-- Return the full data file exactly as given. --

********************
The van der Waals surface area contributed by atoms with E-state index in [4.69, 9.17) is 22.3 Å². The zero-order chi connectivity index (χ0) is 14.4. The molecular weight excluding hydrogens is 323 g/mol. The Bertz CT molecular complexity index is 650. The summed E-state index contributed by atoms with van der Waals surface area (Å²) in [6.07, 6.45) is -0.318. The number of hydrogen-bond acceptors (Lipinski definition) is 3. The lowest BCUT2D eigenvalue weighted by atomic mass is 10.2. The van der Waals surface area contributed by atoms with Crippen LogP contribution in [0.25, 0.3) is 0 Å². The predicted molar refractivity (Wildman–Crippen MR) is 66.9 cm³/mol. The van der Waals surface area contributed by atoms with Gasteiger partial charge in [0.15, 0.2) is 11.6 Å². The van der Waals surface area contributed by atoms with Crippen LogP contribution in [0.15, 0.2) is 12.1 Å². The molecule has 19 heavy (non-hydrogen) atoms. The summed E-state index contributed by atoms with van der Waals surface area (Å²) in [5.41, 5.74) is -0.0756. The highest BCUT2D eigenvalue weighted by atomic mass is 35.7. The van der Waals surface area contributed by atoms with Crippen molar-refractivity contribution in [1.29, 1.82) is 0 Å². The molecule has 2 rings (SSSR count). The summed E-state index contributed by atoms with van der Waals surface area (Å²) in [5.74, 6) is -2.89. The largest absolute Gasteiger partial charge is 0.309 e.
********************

The van der Waals surface area contributed by atoms with E-state index in [4.69, 9.17) is 22.3 Å². The zero-order chi connectivity index (χ0) is 14.4. The molecular weight excluding hydrogens is 323 g/mol. The Bertz CT molecular complexity index is 650. The summed E-state index contributed by atoms with van der Waals surface area (Å²) in [6.07, 6.45) is -0.318. The number of hydrogen-bond acceptors (Lipinski definition) is 3. The lowest BCUT2D eigenvalue weighted by atomic mass is 10.2. The van der Waals surface area contributed by atoms with Crippen LogP contribution in [0.25, 0.3) is 0 Å². The predicted molar refractivity (Wildman–Crippen MR) is 66.9 cm³/mol. The van der Waals surface area contributed by atoms with Gasteiger partial charge in [0.15, 0.2) is 11.6 Å². The van der Waals surface area contributed by atoms with Crippen LogP contribution in [0.15, 0.2) is 12.1 Å². The molecule has 19 heavy (non-hydrogen) atoms. The summed E-state index contributed by atoms with van der Waals surface area (Å²) in [5.41, 5.74) is -0.0756. The highest BCUT2D eigenvalue weighted by atomic mass is 35.7. The van der Waals surface area contributed by atoms with Crippen molar-refractivity contribution in [1.29, 1.82) is 0 Å². The molecule has 2 rings (SSSR count). The summed E-state index contributed by atoms with van der Waals surface area (Å²) in [5.74, 6) is -2.89. The largest absolute Gasteiger partial charge is 0.309 e.